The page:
I listen to On the Media each week by podcast, but this week I happened to catch the first segment live as I began my Sunday morning routine by making a pot of coffee. Of course, this week's topic was the media coverage of the shootings in Blacksburg, VA. Front and center was the decision of NBC to air what one interviewee called the "press packet" sent to it by Sueng-Hui Cho. Tony Burman, a Canadian Broadcasting Company official, discussed why that news outlet declined to use the footage in its broadcasts. It had to do with the fear of encouraging copycats by focusing on the perpetrator of such crimes, and he explained that, ever since last September's shooting at Montreal's Dawson College (1 dead, 19 wounded), the CBC has decided that it will focus on the victims at a moment like this.
This next little piece of the concersation fascinated me. They played clips of interviews with two VT students, in which they described their experiences. Burman commented that it is clear, listening to those clips, that the students are very aware that they are a part of a story and they have a role to play, in what Burman terms our "performative culture." He says that, ever since John F. Kennedy was shot, the witnesses have been on call to the media to play the part of witness (these are my words). Also a part of the phenomenon, though, are the "witnesses" who heard the news in classrooms or at a bar or wherever they were at those moments, and who then share those "Where were you when you heard?" stories, which people of my generation have, certainly, for the explosion of the space shuttle Challenger and, of course, 9/11, which remains the Big Story.
In this performative culture everyone has a right to their moment in the sun, so to speak. And so we have phenomena such as... blogging, in which we all confidently assume that we have a story to tell, for which there will be listeners and to which there will be responders. I began, as Burman spoke, to connect with a slight sense of discomfort about this assumption of center stage on all our part, but now, as I ponder further, I ask, a la Harvey Fierstein, "Is that so wrong?"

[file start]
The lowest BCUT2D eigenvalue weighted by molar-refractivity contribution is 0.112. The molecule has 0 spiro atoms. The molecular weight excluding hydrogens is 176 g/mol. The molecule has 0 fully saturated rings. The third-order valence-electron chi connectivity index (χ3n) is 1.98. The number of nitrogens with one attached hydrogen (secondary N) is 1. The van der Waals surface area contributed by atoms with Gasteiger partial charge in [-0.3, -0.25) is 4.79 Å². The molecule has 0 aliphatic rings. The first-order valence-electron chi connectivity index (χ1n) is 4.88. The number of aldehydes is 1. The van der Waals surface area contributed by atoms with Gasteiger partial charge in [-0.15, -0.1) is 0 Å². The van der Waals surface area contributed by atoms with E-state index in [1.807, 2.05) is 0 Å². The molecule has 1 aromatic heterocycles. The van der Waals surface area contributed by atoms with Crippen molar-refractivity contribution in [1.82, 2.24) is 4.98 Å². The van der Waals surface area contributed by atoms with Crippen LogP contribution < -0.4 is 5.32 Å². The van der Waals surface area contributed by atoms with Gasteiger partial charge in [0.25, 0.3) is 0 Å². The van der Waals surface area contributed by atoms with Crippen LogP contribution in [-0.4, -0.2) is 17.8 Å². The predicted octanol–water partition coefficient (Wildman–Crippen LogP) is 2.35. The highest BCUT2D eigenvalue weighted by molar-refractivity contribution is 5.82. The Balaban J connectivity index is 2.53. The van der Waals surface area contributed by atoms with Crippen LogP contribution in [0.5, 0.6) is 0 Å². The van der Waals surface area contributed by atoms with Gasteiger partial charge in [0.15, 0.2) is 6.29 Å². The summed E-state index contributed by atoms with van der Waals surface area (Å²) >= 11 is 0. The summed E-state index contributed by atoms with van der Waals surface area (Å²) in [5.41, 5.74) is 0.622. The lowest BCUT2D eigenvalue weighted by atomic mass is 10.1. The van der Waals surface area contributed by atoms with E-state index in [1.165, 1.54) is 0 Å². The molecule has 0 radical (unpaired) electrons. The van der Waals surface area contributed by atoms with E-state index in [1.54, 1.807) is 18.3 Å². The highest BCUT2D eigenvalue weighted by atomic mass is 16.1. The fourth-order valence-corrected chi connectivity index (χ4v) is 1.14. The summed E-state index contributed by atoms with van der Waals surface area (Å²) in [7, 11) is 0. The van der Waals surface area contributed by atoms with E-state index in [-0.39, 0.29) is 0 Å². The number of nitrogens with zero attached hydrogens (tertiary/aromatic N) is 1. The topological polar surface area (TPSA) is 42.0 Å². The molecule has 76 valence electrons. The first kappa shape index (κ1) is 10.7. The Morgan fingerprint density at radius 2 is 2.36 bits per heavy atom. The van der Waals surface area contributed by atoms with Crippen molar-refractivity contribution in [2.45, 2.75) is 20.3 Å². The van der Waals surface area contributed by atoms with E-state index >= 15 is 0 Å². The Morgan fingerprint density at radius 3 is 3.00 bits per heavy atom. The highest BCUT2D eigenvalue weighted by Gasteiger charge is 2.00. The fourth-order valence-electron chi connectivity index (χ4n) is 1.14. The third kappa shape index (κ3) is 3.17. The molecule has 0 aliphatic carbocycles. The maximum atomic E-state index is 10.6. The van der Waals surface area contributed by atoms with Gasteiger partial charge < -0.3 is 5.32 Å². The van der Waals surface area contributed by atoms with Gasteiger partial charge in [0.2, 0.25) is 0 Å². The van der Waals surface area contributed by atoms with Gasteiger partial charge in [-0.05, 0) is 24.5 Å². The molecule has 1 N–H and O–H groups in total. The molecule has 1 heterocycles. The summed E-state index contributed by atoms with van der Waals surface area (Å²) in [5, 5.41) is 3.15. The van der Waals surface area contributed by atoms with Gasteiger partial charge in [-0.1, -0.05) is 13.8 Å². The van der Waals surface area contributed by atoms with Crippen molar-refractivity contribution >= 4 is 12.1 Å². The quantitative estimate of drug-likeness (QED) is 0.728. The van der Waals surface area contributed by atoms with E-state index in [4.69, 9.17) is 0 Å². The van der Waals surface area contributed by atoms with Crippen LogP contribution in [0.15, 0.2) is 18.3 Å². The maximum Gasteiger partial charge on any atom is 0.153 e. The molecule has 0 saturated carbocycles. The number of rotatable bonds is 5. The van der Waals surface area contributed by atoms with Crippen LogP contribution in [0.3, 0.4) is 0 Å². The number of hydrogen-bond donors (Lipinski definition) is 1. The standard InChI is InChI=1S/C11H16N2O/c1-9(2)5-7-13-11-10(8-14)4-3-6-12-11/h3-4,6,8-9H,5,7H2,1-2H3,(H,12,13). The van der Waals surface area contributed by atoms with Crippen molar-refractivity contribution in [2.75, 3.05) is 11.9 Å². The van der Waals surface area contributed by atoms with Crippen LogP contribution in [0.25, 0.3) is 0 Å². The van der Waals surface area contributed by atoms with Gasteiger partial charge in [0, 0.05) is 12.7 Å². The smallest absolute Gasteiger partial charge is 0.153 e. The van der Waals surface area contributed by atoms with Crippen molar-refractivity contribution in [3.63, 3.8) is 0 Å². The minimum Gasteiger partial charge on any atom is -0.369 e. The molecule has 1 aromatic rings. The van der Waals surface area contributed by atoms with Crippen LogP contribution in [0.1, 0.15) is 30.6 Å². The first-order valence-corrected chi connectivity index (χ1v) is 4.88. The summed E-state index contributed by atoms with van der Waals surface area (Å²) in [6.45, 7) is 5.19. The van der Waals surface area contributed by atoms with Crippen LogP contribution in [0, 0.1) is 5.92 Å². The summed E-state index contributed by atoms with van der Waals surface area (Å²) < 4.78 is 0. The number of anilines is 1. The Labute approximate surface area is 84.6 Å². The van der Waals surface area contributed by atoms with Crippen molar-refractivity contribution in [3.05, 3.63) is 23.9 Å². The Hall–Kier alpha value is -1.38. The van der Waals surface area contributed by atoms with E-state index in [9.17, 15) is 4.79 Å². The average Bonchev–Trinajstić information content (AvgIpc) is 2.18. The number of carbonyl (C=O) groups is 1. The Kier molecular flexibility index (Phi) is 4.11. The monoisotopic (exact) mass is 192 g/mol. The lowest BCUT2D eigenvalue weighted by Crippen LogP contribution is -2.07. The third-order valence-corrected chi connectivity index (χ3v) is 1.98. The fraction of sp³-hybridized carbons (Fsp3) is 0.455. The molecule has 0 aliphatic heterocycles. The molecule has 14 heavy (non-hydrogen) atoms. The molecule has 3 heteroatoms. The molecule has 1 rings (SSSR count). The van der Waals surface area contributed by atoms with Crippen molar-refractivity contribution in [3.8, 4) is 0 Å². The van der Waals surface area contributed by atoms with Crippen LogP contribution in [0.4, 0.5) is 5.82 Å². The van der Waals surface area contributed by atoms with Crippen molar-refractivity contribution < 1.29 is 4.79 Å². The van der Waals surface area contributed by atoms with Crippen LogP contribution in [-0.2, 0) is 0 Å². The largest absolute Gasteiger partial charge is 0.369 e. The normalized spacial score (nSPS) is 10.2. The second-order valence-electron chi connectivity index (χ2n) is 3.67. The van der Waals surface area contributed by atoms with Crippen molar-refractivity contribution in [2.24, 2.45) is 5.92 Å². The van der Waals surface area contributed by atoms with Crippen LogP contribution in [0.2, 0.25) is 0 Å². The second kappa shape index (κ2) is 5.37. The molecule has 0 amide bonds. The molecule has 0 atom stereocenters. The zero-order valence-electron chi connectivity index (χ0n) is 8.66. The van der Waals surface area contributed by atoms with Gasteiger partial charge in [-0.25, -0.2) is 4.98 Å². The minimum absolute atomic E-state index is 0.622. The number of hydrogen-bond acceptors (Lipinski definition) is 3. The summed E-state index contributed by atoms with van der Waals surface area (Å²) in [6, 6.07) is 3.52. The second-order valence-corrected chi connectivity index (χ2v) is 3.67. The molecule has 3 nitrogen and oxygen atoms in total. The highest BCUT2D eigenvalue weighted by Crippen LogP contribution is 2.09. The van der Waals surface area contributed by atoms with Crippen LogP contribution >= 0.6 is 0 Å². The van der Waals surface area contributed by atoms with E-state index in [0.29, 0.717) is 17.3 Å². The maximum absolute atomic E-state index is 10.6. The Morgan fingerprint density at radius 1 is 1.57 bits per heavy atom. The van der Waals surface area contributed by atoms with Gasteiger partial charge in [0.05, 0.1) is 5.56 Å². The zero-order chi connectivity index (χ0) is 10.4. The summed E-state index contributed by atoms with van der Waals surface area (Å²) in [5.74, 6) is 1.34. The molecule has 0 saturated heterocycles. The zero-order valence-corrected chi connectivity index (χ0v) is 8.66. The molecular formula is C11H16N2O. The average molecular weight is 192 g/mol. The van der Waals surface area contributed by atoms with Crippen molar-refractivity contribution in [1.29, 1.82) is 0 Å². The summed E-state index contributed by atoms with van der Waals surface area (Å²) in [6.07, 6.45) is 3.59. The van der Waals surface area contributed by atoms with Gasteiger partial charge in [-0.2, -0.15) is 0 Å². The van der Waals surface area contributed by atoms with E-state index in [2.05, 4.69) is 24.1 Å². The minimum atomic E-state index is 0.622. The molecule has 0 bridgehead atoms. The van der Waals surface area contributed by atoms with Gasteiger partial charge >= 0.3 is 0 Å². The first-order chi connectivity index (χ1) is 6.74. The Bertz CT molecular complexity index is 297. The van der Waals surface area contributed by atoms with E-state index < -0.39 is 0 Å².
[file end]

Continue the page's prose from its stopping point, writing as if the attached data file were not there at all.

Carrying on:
Possible defenses of the blogging/ Hello It's Me phenomenon are many. Of course, we all know (I know in a particularly powerful way) that the blogosphere can be a community of care, a community of shared interests, and sometimes, a community the likes of which bloggers cannot find in their day to day non-wired lives. And there is something powerful, too, about saying "This is my story," whether or not one receives a response. The experience of sharing one's life via a blog can affirm and strengthen the individual persona.
And it's not all about "me." Bloggers have been instrumental in rooting out what may turn out to be prosecutable corruption in the current Justice Department scandal involving firing of US attorneys (because they wouldn't prosecute selectively based on partisan politics). The 2008 presidential field is all too aware of the potency of the blogosphere for forming opinion, and they are paying attention (with some missteps-- see John Edwards-- Ha! almost called him "Jonathan Edwards!" Not.).
But I have a sneaking suspicion that it is, if not solely about "me," then at least somewhat about power. And let me hasten to say, that is not necessarily a bad thing. There are a hell of a lot of people for whom blogging offers them an avenue to exercise a kind of power of persuasion or power of visibility who would not otherwise have a forum. These are people who are otherwise entirely or partially disenfranchised by the systems now in place. Someone like me might qualify as being in that kind of category: closted pastors are, by definition, hiding out and impotent to voice their situation-- except in a space like this. For myself, I don't feel honest about accepting the labels "powerless" or "disenfranchised," when the rest of my life is so steeped in privileged: white, US citizen, highly educated, no debt, good income (when compared to 99% of the people on this planet).
Here's my fear about blogging: that it keeps us from discovering the flesh and blood embodied communities that might, just might be available to us if we could just take a bit of a risk to find them. As a Christian, I believe in an incarnated God who tells us by word and deed that our bodies matter, that we are present to one another, healing and loving, by physical presence. I fear that, as much as we of the radicaleft are fighting against a dreary gnosticism that has seeped into orthodox interpretations of scripture, we are, ironically, living outside ourselves by engaging mind and heart and soul where we cannot engage our bodies.